Articles Posted in Civil Rights

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Martin pleaded guilty to possession with intent to distribute more than 50 grams of crack cocaine, 21 U.S.C. 841(a)(1); (b)(1)(B)(iii). The parties agreed that Martin’s advisory Guidelines range was 70-87 months’ imprisonment and that a sentence of 87 months was appropriate. According to the Probation Office, Martin’s Guidelines range was 188-235 months’ because Martin was a career offender. At sentencing, the district court stated that Martin was a career offender, noting crimes of aggravated assault, resisting arrest, and fleeing a police officer. After considering the 18 U.S.C. 3553 factors, the Court sentenced Martin to 87 months’ imprisonment. Martin did not appeal. In 2014, the Sentencing Commission promulgated Guidelines Amendment 782, retroactively reducing the base offense for many drug quantities, including the drug quantity associated with Martin’s offense. Martin sought a reduction of sentence under 18 U.S.C. 3582(c)(2), citing Amendment 782. The district court found him ineligible for relief because his Guidelines range was based on his status as a career offender rather than the drug quantity. The Third Circuit affirmed. Martin’s status as a career offender meant that he was not eligible for a reduced sentence. View "United States v. Martin" on Justia Law

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The district court denied a motion to proceed in forma pauperis (IFP) filed by Millhouse, a Lewisburg prisoner. The court identified five strikes under the Prison Litigation Reform Act (PLRA), 28 U.S.C. 1915(g), and found that Millhouse failed to establish that he was under imminent danger of serious physical injury. The statute limits IFP status: In no event shall a prisoner bring a civil action or appeal a judgment in a civil action or proceeding under this section if the prisoner has, on 3 or more prior occasions, while incarcerated or detained in any facility, brought an action or appeal in a court of the United States that was dismissed on the grounds that it is frivolous, malicious, or fails to state a claim upon which relief may be granted, unless the prisoner is under imminent danger. The Third Circuit vacated. For purposes of this appeal, Millhouse has only one strike. The court must look to the date the notice of appeal is filed, not the date on which the court rules, in assessing whether a particular dismissal counts as a strike and a dismissal without prejudice for failure to state a claim does not rise to the level of a strike. View "Millhouse v. Heath" on Justia Law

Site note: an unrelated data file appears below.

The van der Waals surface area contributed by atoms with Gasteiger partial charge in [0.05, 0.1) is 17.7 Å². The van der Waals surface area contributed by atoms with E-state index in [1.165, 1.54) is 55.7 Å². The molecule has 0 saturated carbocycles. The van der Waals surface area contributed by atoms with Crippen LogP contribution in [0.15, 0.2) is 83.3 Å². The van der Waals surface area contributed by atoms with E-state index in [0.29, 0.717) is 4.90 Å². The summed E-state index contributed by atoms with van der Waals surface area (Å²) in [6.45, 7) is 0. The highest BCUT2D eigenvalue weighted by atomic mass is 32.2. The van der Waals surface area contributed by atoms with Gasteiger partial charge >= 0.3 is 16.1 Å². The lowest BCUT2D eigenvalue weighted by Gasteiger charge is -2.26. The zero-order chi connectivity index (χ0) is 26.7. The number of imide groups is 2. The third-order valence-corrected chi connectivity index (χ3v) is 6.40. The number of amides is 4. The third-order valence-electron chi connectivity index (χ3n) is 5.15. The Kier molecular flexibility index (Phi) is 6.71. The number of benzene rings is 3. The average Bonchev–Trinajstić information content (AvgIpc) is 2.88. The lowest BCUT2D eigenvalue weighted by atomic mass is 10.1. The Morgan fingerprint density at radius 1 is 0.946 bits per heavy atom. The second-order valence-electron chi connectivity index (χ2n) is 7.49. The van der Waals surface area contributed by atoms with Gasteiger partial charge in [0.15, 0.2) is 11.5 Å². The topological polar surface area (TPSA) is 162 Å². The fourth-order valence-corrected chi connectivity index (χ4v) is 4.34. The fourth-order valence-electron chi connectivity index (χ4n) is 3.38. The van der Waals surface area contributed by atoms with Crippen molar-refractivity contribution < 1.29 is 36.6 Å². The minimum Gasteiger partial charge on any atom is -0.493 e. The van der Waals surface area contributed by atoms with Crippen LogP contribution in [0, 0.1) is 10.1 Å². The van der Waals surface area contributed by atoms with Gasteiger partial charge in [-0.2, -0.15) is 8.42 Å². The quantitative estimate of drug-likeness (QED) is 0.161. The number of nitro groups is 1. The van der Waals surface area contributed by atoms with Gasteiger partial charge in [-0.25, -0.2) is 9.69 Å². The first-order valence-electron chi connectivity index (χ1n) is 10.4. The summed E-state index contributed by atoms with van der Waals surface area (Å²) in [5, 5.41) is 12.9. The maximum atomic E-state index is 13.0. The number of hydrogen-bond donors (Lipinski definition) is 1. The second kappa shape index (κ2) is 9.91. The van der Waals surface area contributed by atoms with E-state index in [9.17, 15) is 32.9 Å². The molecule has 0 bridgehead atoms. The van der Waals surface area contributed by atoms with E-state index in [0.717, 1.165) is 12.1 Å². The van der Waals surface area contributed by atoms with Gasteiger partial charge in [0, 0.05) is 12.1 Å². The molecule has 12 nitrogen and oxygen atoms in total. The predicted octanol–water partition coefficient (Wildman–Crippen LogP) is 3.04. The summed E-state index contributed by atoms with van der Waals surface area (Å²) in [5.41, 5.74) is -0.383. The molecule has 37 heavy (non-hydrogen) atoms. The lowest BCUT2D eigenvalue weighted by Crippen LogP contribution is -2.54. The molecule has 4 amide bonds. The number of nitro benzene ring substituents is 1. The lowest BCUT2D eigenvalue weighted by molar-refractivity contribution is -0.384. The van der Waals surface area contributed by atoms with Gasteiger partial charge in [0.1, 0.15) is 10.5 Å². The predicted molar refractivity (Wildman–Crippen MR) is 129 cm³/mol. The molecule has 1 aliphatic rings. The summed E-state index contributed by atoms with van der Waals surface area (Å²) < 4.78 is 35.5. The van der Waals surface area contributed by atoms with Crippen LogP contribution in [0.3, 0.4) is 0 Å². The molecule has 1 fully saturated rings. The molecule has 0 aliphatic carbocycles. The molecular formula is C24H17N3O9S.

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The 2010 Patient Protection and Affordable Care Act, 124 Stat. 119, requires employer-provided health insurance plans to cover various preventative services, including FDA-approved contraceptives, at no cost to participating employees. The “Contraceptive Mandate” includes a limited exemption for houses of worship and their integrated auxiliaries. Religious non-profit and for-profit employers may receive an accommodation whereby they opt out of providing contraceptive coverage, with the government then arranging for their employees to receive the coverage through third parties at no cost to, and with no participation of, the objecting employers. An anti-abortion group argued that, under the Equal Protection Clause, if a religious organization may be exempted from the Contraceptive Mandate, then non-religious entities with an identical stance on contraceptives must also be exempted. Employees of the group argued that the Contraceptive Mandate violated the Church Amendment, 42 U.S.C. 300a–7(d), and that maintaining a health insurance plan that covers contraceptives through their employer violates their religious rights under the Religious Freedom Restoration Act, 42 U.S.C. 2000bb to 2000bb-4. The Third Circuit affirmed rejection of those claims. The Contraceptive Mandate does not exempt a secular anti-abortion group with no religious affiliation and an employee’s religious beliefs are not substantially burdened by the law’s requirement that his employer’s insurance plan cover contraceptives. View "Real Alternatives Inc v. Secretary Department of Health" on Justia Law